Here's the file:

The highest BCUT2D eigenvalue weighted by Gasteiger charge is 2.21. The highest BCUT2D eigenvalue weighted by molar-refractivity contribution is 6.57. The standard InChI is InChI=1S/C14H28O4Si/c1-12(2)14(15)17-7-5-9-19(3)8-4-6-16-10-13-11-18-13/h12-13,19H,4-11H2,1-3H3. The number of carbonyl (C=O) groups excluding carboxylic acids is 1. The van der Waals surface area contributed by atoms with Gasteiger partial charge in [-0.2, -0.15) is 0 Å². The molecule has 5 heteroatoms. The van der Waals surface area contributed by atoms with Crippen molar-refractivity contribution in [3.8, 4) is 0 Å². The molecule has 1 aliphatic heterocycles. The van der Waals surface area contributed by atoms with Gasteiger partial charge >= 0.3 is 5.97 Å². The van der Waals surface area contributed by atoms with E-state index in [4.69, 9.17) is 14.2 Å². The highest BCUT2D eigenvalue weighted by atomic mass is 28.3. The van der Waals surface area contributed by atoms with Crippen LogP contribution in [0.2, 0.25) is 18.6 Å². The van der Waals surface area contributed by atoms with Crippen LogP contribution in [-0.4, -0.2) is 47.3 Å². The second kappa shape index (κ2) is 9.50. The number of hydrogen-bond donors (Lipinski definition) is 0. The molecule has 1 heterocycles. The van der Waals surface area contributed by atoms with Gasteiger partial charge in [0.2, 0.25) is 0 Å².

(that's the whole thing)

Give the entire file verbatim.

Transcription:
The highest BCUT2D eigenvalue weighted by Gasteiger charge is 2.21. The highest BCUT2D eigenvalue weighted by molar-refractivity contribution is 6.57. The standard InChI is InChI=1S/C14H28O4Si/c1-12(2)14(15)17-7-5-9-19(3)8-4-6-16-10-13-11-18-13/h12-13,19H,4-11H2,1-3H3. The number of carbonyl (C=O) groups excluding carboxylic acids is 1. The van der Waals surface area contributed by atoms with Gasteiger partial charge in [-0.2, -0.15) is 0 Å². The molecule has 5 heteroatoms. The van der Waals surface area contributed by atoms with Crippen molar-refractivity contribution in [3.8, 4) is 0 Å². The molecule has 1 aliphatic heterocycles. The van der Waals surface area contributed by atoms with Gasteiger partial charge >= 0.3 is 5.97 Å². The van der Waals surface area contributed by atoms with E-state index in [4.69, 9.17) is 14.2 Å². The highest BCUT2D eigenvalue weighted by atomic mass is 28.3. The van der Waals surface area contributed by atoms with Crippen LogP contribution in [0.2, 0.25) is 18.6 Å². The van der Waals surface area contributed by atoms with Crippen LogP contribution in [-0.4, -0.2) is 47.3 Å². The second kappa shape index (κ2) is 9.50. The number of hydrogen-bond donors (Lipinski definition) is 0. The molecule has 1 heterocycles. The van der Waals surface area contributed by atoms with Gasteiger partial charge in [0.2, 0.25) is 0 Å².